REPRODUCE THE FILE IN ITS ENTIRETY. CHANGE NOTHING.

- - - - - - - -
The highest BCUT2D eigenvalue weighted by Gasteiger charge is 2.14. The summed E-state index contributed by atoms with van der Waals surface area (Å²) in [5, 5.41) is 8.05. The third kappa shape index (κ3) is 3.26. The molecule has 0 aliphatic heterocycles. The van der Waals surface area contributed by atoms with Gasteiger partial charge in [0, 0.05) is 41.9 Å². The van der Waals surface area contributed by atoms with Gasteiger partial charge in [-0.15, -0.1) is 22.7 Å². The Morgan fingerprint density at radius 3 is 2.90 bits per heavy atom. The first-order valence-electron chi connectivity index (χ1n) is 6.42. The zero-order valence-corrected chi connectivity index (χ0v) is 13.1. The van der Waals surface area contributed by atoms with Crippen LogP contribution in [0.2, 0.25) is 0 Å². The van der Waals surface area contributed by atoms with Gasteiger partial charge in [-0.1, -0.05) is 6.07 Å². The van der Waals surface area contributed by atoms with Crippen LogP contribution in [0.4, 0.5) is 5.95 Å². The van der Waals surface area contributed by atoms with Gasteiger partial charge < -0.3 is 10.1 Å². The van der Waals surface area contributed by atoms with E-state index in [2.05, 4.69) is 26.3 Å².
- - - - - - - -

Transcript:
The highest BCUT2D eigenvalue weighted by Gasteiger charge is 2.14. The summed E-state index contributed by atoms with van der Waals surface area (Å²) in [5, 5.41) is 8.05. The third kappa shape index (κ3) is 3.26. The molecule has 0 aliphatic heterocycles. The van der Waals surface area contributed by atoms with Gasteiger partial charge in [0, 0.05) is 41.9 Å². The van der Waals surface area contributed by atoms with Gasteiger partial charge in [-0.15, -0.1) is 22.7 Å². The Morgan fingerprint density at radius 3 is 2.90 bits per heavy atom. The first-order valence-electron chi connectivity index (χ1n) is 6.42. The zero-order valence-corrected chi connectivity index (χ0v) is 13.1. The van der Waals surface area contributed by atoms with Crippen LogP contribution in [0.2, 0.25) is 0 Å². The van der Waals surface area contributed by atoms with Gasteiger partial charge in [-0.1, -0.05) is 6.07 Å². The van der Waals surface area contributed by atoms with Crippen LogP contribution in [0.4, 0.5) is 5.95 Å². The van der Waals surface area contributed by atoms with Gasteiger partial charge < -0.3 is 10.1 Å². The van der Waals surface area contributed by atoms with E-state index in [2.05, 4.69) is 26.3 Å².